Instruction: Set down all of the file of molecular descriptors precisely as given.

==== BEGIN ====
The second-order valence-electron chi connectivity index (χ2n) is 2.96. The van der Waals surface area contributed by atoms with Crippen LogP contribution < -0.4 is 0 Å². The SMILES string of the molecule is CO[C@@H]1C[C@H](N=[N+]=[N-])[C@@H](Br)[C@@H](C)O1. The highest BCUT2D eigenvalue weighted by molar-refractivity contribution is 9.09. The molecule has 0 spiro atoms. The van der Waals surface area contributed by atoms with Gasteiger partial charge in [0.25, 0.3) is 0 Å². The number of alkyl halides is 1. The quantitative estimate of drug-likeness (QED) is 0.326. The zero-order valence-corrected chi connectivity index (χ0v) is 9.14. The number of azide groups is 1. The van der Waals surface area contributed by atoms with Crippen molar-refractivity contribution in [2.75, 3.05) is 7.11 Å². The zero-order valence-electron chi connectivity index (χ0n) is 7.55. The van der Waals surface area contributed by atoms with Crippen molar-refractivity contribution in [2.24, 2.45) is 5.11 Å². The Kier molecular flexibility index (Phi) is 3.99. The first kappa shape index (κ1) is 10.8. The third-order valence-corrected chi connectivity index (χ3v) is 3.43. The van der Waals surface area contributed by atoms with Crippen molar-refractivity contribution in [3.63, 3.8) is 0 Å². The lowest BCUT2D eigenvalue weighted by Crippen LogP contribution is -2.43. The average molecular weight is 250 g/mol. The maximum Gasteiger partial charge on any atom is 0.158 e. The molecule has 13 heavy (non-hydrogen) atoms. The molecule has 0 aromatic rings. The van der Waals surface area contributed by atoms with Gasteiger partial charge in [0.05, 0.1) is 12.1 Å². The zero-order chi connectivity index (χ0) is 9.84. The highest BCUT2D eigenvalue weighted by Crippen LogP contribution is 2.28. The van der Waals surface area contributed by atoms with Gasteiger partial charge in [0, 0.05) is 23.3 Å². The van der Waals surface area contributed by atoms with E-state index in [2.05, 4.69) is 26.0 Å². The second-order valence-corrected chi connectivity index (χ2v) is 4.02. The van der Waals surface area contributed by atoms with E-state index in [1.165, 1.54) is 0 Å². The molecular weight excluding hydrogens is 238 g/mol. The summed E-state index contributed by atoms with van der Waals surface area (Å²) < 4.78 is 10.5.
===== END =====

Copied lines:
The second-order valence-electron chi connectivity index (χ2n) is 2.96. The van der Waals surface area contributed by atoms with Crippen LogP contribution < -0.4 is 0 Å². The SMILES string of the molecule is CO[C@@H]1C[C@H](N=[N+]=[N-])[C@@H](Br)[C@@H](C)O1. The highest BCUT2D eigenvalue weighted by molar-refractivity contribution is 9.09. The molecule has 0 spiro atoms. The van der Waals surface area contributed by atoms with Gasteiger partial charge in [0.25, 0.3) is 0 Å². The number of alkyl halides is 1. The quantitative estimate of drug-likeness (QED) is 0.326. The zero-order valence-corrected chi connectivity index (χ0v) is 9.14. The number of azide groups is 1. The van der Waals surface area contributed by atoms with Crippen molar-refractivity contribution in [2.75, 3.05) is 7.11 Å². The zero-order valence-electron chi connectivity index (χ0n) is 7.55. The van der Waals surface area contributed by atoms with Crippen molar-refractivity contribution in [2.24, 2.45) is 5.11 Å². The Kier molecular flexibility index (Phi) is 3.99. The first kappa shape index (κ1) is 10.8. The third-order valence-corrected chi connectivity index (χ3v) is 3.43. The van der Waals surface area contributed by atoms with Crippen molar-refractivity contribution in [3.63, 3.8) is 0 Å². The lowest BCUT2D eigenvalue weighted by Crippen LogP contribution is -2.43. The average molecular weight is 250 g/mol. The maximum Gasteiger partial charge on any atom is 0.158 e. The molecule has 13 heavy (non-hydrogen) atoms. The molecule has 0 aromatic rings. The van der Waals surface area contributed by atoms with Gasteiger partial charge in [0.05, 0.1) is 12.1 Å². The zero-order chi connectivity index (χ0) is 9.84. The highest BCUT2D eigenvalue weighted by Crippen LogP contribution is 2.28. The van der Waals surface area contributed by atoms with Gasteiger partial charge in [0, 0.05) is 23.3 Å². The van der Waals surface area contributed by atoms with E-state index in [2.05, 4.69) is 26.0 Å². The second-order valence-corrected chi connectivity index (χ2v) is 4.02. The van der Waals surface area contributed by atoms with E-state index in [1.165, 1.54) is 0 Å². The molecular weight excluding hydrogens is 238 g/mol. The summed E-state index contributed by atoms with van der Waals surface area (Å²) < 4.78 is 10.5.